In New England the issue of fisheries management is a serious topic as it involves serious questions of science, economics, healthy ecosystems, an iconic part of New England’s culture and the very real issue of many people’s livelihoods. Still, the public debate around fishing and fisheries management in New England can often be a lot like arguing baseball — the home team is usually deemed more virtuous than the rest of the league and many facts, figures, data and theories are promoted to defend that assertion. These debates can happen between any combination of folks with an opinion or a perceived stake in the issue – trawlers and gillnetters, one port versus another, one state versus another, commercial fishermen and recreational fishermen, fishermen and regulators, and fishermen and conservationists, among others. While baseball rivalries can be pretty heated, the overwhelmingly vast majority of fans are able to understand that, after all, it’s just a baseball game. Most times.
The thing is, fishermen, regulators or conservationists involved in fisheries issues in regions outside of here often consider the debate and behavior in New England to be much more contentious. For some reason we seem to treat each other more rudely and with such a lack of civility that it is noted across the country. The public debate and political hyperbole over the implementation of the most recent groundfish management plan is a clear example. Despite years of hard work and robust debate by the New England Fishery Management Council and a near unanimous vote to approve the “sectors” plan (final vote 16-1) for managing species like cod, haddock and flounder, the current public debate resembles a fist fight over the results of last year’s World Series. Working the refs, rallying the crowd and harassing the other team’s fans has become a larger part of the story than the game, as it were.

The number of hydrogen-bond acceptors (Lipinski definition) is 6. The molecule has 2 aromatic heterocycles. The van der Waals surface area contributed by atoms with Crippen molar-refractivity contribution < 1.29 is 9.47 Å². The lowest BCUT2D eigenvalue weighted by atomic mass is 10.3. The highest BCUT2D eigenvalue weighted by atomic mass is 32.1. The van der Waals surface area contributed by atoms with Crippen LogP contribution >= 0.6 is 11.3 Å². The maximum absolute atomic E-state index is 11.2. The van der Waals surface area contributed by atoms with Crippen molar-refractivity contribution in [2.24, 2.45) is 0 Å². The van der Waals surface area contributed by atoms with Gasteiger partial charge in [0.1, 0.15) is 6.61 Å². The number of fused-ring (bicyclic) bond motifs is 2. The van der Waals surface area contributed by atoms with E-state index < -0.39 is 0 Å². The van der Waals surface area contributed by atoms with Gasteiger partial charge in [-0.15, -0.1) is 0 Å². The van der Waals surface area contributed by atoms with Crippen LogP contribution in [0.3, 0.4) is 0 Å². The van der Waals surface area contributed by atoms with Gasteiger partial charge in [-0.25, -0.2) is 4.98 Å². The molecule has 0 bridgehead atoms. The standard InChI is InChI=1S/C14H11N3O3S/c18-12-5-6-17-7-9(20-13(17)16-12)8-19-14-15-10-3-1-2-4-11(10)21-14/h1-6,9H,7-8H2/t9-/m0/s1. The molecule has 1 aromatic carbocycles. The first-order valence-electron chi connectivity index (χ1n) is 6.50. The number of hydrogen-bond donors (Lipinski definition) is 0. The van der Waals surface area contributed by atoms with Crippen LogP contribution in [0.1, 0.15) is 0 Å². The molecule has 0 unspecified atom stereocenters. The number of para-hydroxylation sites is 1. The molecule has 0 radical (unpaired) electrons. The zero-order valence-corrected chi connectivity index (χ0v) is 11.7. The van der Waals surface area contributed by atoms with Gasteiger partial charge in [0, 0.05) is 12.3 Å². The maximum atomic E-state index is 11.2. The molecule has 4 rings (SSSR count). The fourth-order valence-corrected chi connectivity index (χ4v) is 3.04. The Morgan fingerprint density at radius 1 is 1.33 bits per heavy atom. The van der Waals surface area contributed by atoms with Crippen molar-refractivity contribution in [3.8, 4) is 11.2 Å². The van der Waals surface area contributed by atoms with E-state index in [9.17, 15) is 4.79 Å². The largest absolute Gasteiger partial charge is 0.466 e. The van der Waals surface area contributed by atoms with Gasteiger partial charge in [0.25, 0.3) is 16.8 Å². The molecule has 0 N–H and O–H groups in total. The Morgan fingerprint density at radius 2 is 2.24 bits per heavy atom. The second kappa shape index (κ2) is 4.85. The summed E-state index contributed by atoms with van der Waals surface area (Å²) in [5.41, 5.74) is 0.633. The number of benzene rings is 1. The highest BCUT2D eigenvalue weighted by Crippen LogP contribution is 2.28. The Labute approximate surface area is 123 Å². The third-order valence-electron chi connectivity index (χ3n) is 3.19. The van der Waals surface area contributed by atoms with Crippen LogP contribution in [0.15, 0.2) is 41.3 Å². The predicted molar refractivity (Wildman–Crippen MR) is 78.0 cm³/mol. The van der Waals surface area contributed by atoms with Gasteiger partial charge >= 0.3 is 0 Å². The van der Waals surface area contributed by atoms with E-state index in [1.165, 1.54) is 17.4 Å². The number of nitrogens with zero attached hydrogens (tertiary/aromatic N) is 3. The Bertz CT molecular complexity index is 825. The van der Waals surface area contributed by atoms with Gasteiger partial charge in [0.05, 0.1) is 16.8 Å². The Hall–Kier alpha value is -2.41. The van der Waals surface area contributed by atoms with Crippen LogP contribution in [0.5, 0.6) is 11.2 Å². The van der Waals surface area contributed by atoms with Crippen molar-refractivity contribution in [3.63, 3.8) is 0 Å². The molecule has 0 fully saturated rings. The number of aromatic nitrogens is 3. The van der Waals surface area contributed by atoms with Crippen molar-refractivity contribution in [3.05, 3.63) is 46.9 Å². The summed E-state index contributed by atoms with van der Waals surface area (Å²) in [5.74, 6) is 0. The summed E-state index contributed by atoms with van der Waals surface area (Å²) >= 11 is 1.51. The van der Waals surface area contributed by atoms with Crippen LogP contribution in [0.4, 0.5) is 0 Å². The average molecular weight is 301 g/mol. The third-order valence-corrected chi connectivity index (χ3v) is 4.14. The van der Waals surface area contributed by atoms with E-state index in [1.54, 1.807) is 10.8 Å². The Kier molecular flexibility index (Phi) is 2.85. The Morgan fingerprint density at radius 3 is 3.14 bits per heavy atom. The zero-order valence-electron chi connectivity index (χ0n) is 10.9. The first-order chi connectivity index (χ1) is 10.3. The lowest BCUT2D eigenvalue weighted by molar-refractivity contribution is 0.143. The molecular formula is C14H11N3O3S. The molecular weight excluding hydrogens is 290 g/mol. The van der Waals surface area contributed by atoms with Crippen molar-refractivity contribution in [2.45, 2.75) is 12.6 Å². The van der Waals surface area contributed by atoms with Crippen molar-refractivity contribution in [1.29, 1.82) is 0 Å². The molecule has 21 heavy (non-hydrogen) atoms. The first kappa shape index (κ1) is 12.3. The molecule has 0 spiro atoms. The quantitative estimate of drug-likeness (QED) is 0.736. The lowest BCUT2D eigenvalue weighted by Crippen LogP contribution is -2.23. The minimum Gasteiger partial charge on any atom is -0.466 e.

So, when federal Commerce Secretary Gary Locke issued a plain, legal, factual and well reasoned response to deny Gov. Patrick’s request to raise the catch limits through “emergency action” we felt the Secretary deserved an honest “thank you.” CLF and nine other conservation groups sent him a letter saying so. Thank you Secretary Locke. We think you made an important, rational and sober decision that will help move New England forward.